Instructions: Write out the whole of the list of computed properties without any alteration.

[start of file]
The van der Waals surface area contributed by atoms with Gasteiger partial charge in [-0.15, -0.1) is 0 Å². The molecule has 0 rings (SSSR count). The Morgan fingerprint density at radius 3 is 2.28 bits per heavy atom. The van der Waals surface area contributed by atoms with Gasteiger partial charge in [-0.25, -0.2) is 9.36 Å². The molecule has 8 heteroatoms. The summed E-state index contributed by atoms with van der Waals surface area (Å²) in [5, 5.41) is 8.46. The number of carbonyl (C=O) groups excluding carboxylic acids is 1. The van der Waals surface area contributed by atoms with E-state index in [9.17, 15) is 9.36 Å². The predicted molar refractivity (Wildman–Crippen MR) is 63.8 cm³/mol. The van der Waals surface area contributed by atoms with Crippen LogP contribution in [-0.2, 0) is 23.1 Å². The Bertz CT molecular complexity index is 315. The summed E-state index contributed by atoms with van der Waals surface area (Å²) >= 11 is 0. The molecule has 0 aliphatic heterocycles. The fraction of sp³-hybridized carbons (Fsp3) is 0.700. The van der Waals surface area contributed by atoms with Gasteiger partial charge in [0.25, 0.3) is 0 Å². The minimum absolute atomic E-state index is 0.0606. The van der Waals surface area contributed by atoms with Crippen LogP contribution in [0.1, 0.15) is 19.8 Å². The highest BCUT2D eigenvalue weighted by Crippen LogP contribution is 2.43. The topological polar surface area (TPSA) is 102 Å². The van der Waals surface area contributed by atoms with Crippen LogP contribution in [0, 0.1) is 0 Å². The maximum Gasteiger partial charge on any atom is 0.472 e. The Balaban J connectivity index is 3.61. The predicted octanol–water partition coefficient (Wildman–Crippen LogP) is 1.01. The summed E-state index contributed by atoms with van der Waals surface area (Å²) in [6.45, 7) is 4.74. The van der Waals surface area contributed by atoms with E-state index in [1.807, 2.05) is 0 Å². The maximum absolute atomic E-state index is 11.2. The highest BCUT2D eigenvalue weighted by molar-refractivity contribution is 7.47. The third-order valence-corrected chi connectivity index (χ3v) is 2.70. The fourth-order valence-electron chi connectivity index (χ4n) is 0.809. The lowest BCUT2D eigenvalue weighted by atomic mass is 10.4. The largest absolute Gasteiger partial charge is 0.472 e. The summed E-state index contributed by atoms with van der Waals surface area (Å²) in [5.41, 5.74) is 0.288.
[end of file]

The van der Waals surface area contributed by atoms with Gasteiger partial charge in [-0.15, -0.1) is 0 Å². The molecule has 0 rings (SSSR count). The Morgan fingerprint density at radius 3 is 2.28 bits per heavy atom. The van der Waals surface area contributed by atoms with Gasteiger partial charge in [-0.25, -0.2) is 9.36 Å². The molecule has 8 heteroatoms. The summed E-state index contributed by atoms with van der Waals surface area (Å²) in [5, 5.41) is 8.46. The number of carbonyl (C=O) groups excluding carboxylic acids is 1. The van der Waals surface area contributed by atoms with E-state index in [9.17, 15) is 9.36 Å². The predicted molar refractivity (Wildman–Crippen MR) is 63.8 cm³/mol. The van der Waals surface area contributed by atoms with Crippen LogP contribution in [-0.2, 0) is 23.1 Å². The Bertz CT molecular complexity index is 315. The summed E-state index contributed by atoms with van der Waals surface area (Å²) >= 11 is 0. The molecule has 0 aliphatic heterocycles. The fraction of sp³-hybridized carbons (Fsp3) is 0.700. The van der Waals surface area contributed by atoms with Gasteiger partial charge in [0.25, 0.3) is 0 Å². The minimum absolute atomic E-state index is 0.0606. The van der Waals surface area contributed by atoms with Crippen LogP contribution in [0.1, 0.15) is 19.8 Å². The highest BCUT2D eigenvalue weighted by Crippen LogP contribution is 2.43. The topological polar surface area (TPSA) is 102 Å². The van der Waals surface area contributed by atoms with Crippen LogP contribution in [0, 0.1) is 0 Å². The maximum Gasteiger partial charge on any atom is 0.472 e. The Balaban J connectivity index is 3.61. The predicted octanol–water partition coefficient (Wildman–Crippen LogP) is 1.01. The summed E-state index contributed by atoms with van der Waals surface area (Å²) in [6.45, 7) is 4.74. The van der Waals surface area contributed by atoms with E-state index in [1.807, 2.05) is 0 Å². The maximum absolute atomic E-state index is 11.2. The highest BCUT2D eigenvalue weighted by molar-refractivity contribution is 7.47. The third-order valence-corrected chi connectivity index (χ3v) is 2.70. The fourth-order valence-electron chi connectivity index (χ4n) is 0.809. The lowest BCUT2D eigenvalue weighted by atomic mass is 10.4. The largest absolute Gasteiger partial charge is 0.472 e. The summed E-state index contributed by atoms with van der Waals surface area (Å²) in [5.41, 5.74) is 0.288.